For more than 90 years, the gentle - but no less competitive - sport of croquet has found a home in Canberra nestled beside Commonwealth Avenue.
But as the city's population expands and ages, the heritage-registered club is full, with a waiting list growing longer by the week.
Canberra Croquet Club captain Peter Freer says the rule of thumb is the club can support 25 members a lawn. The Canberra club already has double that number of members.
"We'd expand here [in Yarralumla] if we could, but every tree you see is heritage listed. So it's basically not a goer. And it's always nice to have other clubs, because then you can have pennant competitions, play home-and-away and things, and step up the competitive croquet in Canberra," Mr Freer said.
Mr Freer said the club had tootled along with about 70 members for many years, before a very successful recruitment drive saw the club's membership climb.
"We do get a trickle of people who are moving into Canberra for various reasons who have played before, and they actually get automatic entry. Everybody else we like to run through a beginner course, which is four two-hour lessons, which gives them a chance to see if it really is for them; some people drop out. But most people think, 'This is really good', and they join," he said.
Canberra is one of the best clubs in Australia. We're not just one of the biggest, but we've also got some really competitive players.Peter Freer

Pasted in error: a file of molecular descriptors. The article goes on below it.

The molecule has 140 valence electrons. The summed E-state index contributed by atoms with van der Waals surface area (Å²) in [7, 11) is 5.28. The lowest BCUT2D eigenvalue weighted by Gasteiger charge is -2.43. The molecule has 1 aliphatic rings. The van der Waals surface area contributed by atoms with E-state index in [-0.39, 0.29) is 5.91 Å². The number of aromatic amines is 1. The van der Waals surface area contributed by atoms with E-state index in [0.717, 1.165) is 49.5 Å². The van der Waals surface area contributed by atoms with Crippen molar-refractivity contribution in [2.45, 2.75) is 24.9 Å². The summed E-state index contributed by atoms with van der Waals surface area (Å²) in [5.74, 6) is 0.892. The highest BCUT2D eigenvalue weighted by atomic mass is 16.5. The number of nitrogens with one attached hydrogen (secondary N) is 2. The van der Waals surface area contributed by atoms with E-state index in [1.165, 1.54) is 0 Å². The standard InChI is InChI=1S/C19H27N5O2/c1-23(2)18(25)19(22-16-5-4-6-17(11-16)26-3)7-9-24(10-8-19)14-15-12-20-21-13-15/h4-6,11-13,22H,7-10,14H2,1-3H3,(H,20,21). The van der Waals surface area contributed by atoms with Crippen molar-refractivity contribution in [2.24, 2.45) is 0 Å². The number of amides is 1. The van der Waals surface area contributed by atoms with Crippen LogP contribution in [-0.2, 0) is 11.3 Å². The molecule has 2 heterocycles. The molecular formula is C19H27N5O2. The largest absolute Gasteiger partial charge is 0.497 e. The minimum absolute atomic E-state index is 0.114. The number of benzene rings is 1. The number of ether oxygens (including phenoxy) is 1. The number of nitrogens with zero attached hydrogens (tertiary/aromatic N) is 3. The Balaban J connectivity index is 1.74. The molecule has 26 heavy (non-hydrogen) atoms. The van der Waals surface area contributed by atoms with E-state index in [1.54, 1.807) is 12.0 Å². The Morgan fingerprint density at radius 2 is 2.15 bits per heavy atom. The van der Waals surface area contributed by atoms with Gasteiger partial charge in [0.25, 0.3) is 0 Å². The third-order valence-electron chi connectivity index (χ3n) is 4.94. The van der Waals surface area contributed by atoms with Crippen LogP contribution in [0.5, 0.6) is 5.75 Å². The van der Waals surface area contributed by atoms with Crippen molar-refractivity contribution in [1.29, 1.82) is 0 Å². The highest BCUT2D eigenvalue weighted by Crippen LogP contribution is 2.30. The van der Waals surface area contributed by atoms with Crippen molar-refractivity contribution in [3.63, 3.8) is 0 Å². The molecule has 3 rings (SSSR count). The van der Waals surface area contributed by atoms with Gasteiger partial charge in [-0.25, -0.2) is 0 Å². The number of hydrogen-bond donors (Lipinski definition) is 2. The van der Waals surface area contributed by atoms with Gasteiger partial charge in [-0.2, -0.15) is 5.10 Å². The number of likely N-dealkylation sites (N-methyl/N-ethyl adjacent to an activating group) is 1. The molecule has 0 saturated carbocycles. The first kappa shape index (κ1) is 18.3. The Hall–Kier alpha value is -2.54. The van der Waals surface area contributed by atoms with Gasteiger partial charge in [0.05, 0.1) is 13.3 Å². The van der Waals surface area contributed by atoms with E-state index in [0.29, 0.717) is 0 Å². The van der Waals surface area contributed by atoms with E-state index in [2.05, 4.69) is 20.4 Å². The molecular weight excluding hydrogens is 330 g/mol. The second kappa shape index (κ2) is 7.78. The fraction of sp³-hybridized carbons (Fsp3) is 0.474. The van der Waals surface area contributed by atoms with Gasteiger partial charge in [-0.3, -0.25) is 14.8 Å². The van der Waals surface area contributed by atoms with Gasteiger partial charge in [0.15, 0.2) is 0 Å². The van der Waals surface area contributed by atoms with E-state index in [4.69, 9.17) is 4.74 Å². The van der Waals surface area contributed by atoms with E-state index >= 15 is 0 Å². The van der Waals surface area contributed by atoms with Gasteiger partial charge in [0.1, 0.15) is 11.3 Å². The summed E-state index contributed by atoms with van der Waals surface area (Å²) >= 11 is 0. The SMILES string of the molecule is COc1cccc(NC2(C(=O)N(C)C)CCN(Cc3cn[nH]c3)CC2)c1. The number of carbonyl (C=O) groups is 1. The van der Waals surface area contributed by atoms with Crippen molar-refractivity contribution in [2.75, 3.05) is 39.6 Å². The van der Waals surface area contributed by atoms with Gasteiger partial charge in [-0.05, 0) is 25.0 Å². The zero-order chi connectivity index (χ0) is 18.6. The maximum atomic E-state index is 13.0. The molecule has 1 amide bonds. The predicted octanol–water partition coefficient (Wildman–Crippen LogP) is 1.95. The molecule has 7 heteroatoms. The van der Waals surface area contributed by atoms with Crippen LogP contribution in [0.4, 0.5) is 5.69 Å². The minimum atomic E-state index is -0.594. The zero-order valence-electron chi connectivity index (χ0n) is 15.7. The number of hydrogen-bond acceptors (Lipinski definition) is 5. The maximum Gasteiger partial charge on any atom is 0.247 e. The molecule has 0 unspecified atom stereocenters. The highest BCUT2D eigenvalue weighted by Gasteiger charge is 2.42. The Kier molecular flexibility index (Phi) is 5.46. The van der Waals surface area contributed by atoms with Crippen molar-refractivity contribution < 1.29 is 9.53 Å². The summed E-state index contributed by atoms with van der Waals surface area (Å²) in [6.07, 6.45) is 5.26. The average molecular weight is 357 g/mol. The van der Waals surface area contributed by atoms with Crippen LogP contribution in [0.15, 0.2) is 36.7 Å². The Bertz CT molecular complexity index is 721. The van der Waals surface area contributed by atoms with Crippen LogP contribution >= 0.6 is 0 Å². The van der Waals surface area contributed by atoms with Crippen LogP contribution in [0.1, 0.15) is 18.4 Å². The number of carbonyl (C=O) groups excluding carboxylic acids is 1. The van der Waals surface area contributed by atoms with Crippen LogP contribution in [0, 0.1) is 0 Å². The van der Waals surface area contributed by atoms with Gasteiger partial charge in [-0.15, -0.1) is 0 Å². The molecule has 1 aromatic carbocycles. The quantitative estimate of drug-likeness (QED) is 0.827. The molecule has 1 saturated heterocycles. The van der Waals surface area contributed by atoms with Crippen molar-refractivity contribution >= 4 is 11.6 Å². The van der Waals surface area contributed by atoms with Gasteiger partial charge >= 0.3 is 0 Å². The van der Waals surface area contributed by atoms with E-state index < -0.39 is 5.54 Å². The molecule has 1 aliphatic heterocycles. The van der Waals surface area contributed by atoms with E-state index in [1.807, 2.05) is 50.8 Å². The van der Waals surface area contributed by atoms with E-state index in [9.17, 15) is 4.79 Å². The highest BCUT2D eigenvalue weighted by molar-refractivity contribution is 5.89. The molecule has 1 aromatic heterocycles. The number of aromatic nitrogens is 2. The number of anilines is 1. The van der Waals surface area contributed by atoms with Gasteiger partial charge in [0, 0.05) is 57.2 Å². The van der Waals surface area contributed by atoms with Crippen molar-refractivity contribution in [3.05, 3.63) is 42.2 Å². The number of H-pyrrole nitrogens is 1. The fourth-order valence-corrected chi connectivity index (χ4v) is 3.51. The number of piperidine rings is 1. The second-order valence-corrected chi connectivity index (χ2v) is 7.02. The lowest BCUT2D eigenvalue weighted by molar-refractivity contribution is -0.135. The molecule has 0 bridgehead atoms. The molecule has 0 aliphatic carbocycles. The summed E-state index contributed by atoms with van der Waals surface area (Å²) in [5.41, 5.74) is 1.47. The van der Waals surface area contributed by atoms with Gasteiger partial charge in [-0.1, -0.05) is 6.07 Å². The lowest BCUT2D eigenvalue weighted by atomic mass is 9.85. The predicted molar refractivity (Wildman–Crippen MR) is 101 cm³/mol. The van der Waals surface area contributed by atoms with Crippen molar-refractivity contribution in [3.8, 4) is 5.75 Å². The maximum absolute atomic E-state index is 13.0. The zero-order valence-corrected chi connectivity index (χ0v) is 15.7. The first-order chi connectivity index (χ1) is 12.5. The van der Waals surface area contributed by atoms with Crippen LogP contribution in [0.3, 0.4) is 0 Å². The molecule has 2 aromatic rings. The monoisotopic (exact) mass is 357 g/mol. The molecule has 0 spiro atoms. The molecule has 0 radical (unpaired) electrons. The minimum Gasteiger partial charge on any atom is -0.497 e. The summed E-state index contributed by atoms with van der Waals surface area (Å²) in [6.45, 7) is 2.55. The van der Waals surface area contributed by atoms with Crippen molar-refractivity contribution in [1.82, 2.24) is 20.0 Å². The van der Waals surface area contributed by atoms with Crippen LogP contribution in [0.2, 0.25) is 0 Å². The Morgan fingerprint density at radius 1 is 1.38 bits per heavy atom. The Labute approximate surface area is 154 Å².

"Canberra is one of the best clubs in Australia. We're not just one of the biggest, but we've also got some really competitive players here, who go off to world championships. We make up about half the NSW state team ... but we've also got a whole range of people who just come here and enjoy playing croquet."
Now the hunt is on for a secondary club site. The privately owned disused tennis centre in Hawker would do, if it were made available for croquet.
"We're keeping an eye out for anything like that. It's a bit early to be eyeing to go into really new suburbs, because they're too busy raising kids and they don't have time for croquet," Mr Freer said.
"But older suburbs like Tuggeranong, it used to be nappy valley 20 years ago but now it's our demographic. Just up in the north Canberra there's a lot of people, that would be a good spot too."
Mr Freer said bowling greens were attractive, and compromises could be made so bowls and croquet could exist on the same site.
"Croquet prefers bowls greens, because they're normally dead flat. They're a nice flat surface, so we love them. But all the bowls clubs in Canberra are already spoken for. They're either solid bowling or else the developers have moved in and are building on them," he said.
An ACT government spokeswoman said ACT sport and recreation has had discussions with the club about growing the sport in the territory.
"There has been no formal approach to the ACT government regarding the provision of a second croquet facility in Canberra. Until a formal approach is made by [Canberra Croquet Club] which clearly identifies the current and future facility requirements of the sport, it cannot be considered by the ACT government," the spokeswoman said.
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